Companies like Intel, Godrej, and Marico work on differentiation strategies whereby they have significant quality leadership over their competitors.

Companies may pursue focused goals in which they concentrate on a narrowly defined business or serve a closely defined market segment. Though there may be an additional opportunity in other sectors they prefer to focus their business attention on a particular product market segment and achieve success.

Reliance Industries, during its founding years, had focused on the business of petrochemicals to achieve greater success and subsequently moved to differentiate its business strategy in different sectors and is now following cost leadership in its telecommunication business. So companies can follow different kinds of strategies in different business units.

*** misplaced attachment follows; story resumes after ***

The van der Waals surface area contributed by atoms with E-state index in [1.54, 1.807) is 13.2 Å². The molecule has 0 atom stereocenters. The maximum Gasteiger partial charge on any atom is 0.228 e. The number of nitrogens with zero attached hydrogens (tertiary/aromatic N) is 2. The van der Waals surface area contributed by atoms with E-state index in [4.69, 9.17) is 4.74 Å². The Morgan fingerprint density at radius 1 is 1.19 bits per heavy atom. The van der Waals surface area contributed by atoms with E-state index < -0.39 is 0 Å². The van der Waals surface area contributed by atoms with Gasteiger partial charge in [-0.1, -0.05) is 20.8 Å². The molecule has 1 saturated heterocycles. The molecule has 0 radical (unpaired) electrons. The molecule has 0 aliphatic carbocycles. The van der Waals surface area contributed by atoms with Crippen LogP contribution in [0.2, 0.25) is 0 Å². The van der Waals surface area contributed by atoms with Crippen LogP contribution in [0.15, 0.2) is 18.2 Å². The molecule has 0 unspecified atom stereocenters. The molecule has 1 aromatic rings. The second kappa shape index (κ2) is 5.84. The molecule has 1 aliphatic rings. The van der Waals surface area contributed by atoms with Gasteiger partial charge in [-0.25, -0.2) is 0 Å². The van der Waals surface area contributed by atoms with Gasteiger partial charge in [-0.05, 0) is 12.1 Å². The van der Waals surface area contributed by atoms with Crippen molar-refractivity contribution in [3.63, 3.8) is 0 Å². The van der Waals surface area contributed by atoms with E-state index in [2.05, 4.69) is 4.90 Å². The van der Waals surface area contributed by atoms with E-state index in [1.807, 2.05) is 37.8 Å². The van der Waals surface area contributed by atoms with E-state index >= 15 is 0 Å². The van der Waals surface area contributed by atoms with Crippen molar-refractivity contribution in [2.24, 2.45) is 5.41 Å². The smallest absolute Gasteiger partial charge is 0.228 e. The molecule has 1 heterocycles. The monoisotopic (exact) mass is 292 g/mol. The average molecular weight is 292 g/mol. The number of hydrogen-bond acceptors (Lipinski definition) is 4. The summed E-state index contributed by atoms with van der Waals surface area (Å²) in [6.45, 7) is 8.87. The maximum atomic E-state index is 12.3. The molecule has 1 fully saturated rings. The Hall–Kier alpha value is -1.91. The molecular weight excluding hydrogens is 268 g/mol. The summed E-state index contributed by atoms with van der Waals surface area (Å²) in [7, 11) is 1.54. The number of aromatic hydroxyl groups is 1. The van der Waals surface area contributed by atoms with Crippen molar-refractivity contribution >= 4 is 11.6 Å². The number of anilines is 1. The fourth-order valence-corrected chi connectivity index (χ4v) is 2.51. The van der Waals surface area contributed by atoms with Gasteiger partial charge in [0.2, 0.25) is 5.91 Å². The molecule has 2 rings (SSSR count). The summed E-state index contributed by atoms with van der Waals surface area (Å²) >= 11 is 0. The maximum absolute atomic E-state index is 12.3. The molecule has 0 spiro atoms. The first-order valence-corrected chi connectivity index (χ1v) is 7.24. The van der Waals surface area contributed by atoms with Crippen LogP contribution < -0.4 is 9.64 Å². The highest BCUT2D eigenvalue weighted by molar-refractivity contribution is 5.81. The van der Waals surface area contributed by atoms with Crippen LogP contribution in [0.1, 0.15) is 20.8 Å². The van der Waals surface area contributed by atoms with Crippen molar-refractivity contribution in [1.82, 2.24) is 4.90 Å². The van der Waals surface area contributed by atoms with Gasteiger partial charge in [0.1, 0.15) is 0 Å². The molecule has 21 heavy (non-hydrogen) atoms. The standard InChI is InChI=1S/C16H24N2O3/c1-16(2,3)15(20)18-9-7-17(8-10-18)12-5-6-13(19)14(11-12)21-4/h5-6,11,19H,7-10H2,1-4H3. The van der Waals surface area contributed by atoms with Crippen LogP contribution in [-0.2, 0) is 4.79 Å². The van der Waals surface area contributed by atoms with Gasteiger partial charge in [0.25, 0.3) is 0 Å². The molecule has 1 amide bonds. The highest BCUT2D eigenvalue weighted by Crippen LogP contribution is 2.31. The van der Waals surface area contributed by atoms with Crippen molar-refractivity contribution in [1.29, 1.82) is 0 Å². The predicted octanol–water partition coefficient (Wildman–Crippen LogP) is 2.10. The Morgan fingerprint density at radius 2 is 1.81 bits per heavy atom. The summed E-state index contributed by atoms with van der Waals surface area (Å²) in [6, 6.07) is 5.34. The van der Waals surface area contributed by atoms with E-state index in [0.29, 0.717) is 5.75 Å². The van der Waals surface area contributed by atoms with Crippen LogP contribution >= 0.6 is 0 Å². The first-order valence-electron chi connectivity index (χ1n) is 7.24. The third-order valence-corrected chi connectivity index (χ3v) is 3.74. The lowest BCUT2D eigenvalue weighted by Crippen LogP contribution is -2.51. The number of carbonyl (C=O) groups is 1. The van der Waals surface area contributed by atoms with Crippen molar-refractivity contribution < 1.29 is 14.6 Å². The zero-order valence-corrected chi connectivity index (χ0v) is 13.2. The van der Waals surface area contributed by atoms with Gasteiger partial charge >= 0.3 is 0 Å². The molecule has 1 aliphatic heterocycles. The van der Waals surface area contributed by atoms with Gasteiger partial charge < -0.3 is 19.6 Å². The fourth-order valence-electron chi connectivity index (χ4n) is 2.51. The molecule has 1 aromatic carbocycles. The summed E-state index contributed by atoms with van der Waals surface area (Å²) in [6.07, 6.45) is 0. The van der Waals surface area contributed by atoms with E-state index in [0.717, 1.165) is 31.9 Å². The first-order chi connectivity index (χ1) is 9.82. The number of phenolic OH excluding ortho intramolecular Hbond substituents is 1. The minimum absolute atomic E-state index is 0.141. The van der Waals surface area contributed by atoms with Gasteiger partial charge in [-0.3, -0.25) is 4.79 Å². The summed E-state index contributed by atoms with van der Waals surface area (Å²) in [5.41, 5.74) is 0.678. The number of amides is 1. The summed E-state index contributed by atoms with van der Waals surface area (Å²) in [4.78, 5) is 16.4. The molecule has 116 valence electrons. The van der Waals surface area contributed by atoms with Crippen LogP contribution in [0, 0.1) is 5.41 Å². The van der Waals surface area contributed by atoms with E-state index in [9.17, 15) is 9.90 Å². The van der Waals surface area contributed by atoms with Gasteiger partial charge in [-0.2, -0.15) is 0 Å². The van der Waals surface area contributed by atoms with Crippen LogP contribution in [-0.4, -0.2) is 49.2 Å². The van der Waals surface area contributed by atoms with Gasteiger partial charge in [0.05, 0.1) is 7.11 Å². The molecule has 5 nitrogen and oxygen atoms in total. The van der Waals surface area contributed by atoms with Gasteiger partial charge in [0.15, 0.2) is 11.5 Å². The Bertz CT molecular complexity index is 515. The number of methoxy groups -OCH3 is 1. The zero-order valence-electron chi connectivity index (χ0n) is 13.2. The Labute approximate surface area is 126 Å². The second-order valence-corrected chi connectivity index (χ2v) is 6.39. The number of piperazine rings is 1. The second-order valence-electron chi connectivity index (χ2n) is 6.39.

Program Formulation and Implementation

Once the business unit planning is over, the marketing manager should develop detailed supporting programs. These programs are purely functional plans to execute the strategies.

Marketing managers need to develop a marketing plan, which should include cost estimates, and budget allocations on various functional activities and link the investments with the likely returns to decide whether it is worth executing a particular program.

Marketing planners use Activity Based Costing (ABC) methods to allocate resources to various activities through the identification of relevant cost drivers to undertake a particular activity. Functional programs are short-term in nature and have immediate goals and expenditure patterns.